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The Cabildo

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Attractions Details

📌 Address

701 Chartres St, New Orleans, LA 70130, USA

Opening Hours

9:00 AM - 3:30 PM

💸 Entrance Fee

USD 12

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expert
Colm
Local tour guide
"Visiting The Cabildo in New Orleans? Make sure to check out the hidden courtyard behind the building — it's a serene spot often missed by tourists where you can relax and enjoy a quiet moment. Also, if you're there on a Wednesday, local guides sometimes offer special thematic tours that aren't advertised online, so ask at the entrance for any unique opportunities on the day of your visit."

What is The Cabildo?

The Cabildo is more than just a building; it’s a symbol etched in the heart of New Orleans’ rich history. Sitting proudly beside St. Louis Cathedral, overlooking Jackson Square, this architectural gem once served as the seat of the Spanish colonial government. Today, it is a museum that offers a vivid trek into the past, showcasing a collection of artifacts that narrate the story of Louisiana and the intricate tapestry of cultures that define this unique city.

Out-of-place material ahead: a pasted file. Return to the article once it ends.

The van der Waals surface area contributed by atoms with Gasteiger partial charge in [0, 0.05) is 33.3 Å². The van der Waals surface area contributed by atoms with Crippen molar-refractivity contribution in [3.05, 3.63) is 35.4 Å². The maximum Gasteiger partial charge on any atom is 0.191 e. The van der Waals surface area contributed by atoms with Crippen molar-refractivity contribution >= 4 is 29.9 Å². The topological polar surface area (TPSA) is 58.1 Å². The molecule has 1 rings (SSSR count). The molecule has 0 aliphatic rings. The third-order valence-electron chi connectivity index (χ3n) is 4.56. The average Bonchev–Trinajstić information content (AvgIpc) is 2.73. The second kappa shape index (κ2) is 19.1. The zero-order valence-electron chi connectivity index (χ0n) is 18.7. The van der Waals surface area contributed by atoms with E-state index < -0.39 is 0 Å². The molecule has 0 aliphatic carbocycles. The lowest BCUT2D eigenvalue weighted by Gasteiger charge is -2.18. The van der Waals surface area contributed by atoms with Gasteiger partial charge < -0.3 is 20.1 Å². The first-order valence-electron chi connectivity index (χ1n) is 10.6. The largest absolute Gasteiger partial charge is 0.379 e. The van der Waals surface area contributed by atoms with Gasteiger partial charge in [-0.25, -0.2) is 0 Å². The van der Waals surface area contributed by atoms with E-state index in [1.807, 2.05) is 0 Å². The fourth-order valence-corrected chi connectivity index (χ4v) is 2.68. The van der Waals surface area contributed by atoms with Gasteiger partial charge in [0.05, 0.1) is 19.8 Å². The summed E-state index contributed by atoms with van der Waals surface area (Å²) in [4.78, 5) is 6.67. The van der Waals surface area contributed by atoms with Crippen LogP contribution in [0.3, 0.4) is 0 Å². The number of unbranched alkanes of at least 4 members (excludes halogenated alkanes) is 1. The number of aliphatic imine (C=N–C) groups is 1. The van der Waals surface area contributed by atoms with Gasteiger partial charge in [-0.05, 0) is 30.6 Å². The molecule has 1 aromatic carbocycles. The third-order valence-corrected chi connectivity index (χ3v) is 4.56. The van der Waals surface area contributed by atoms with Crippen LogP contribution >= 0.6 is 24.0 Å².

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As you walk through its halls, you’d be stepping on the very grounds where pivotal moments unfolded. The Cabildo is notable for being the site where the Louisiana Purchase transfer ceremonies took place in 1803, marking a significant transformation in the United States' history. This majestic structure, with its ornate ironwork and grand facade, invites visitors to embark on a journey through time, beckoning to those with a love for history and an appetite for culture.

History of The Cabildo

The Cabildo’s story began in the 18th century when it was constructed as the governmental seat of Spanish Louisiana after the Great New Orleans Fire of 1788 destroyed the original building. It has born witness to several historical events since then. This includes the aforementioned Louisiana Purchase, a momentous event where France sold Louisiana to the U.S., effectively doubling its size.